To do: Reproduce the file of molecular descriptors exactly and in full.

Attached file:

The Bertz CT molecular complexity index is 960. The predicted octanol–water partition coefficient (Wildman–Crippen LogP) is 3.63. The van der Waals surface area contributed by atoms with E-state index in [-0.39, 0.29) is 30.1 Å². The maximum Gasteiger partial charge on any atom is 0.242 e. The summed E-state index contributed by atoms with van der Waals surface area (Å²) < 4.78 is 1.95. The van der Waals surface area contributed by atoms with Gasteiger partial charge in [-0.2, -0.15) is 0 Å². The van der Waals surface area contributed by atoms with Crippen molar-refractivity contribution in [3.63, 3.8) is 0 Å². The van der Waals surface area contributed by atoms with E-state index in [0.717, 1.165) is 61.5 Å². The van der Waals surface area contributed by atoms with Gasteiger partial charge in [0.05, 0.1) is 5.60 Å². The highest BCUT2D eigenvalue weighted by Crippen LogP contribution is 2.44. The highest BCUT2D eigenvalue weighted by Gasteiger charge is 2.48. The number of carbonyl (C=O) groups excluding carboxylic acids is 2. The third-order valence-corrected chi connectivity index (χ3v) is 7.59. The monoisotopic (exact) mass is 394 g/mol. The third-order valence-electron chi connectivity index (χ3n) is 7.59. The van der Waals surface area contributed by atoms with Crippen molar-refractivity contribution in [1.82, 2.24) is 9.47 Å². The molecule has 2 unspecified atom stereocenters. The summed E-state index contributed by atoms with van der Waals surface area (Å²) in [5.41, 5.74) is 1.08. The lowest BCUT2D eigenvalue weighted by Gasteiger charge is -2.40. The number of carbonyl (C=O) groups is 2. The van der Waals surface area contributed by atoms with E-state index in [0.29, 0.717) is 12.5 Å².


The Bertz CT molecular complexity index is 960. The predicted octanol–water partition coefficient (Wildman–Crippen LogP) is 3.63. The van der Waals surface area contributed by atoms with E-state index in [-0.39, 0.29) is 30.1 Å². The maximum Gasteiger partial charge on any atom is 0.242 e. The summed E-state index contributed by atoms with van der Waals surface area (Å²) < 4.78 is 1.95. The van der Waals surface area contributed by atoms with Gasteiger partial charge in [-0.2, -0.15) is 0 Å². The van der Waals surface area contributed by atoms with Crippen molar-refractivity contribution in [3.63, 3.8) is 0 Å². The van der Waals surface area contributed by atoms with E-state index in [0.717, 1.165) is 61.5 Å². The van der Waals surface area contributed by atoms with Gasteiger partial charge in [0.05, 0.1) is 5.60 Å². The highest BCUT2D eigenvalue weighted by Crippen LogP contribution is 2.44. The highest BCUT2D eigenvalue weighted by Gasteiger charge is 2.48. The number of carbonyl (C=O) groups excluding carboxylic acids is 2. The third-order valence-corrected chi connectivity index (χ3v) is 7.59. The monoisotopic (exact) mass is 394 g/mol. The third-order valence-electron chi connectivity index (χ3n) is 7.59. The van der Waals surface area contributed by atoms with Crippen molar-refractivity contribution in [1.82, 2.24) is 9.47 Å². The molecule has 2 unspecified atom stereocenters. The summed E-state index contributed by atoms with van der Waals surface area (Å²) in [5.41, 5.74) is 1.08. The lowest BCUT2D eigenvalue weighted by Gasteiger charge is -2.40. The number of carbonyl (C=O) groups is 2. The van der Waals surface area contributed by atoms with E-state index in [0.29, 0.717) is 12.5 Å².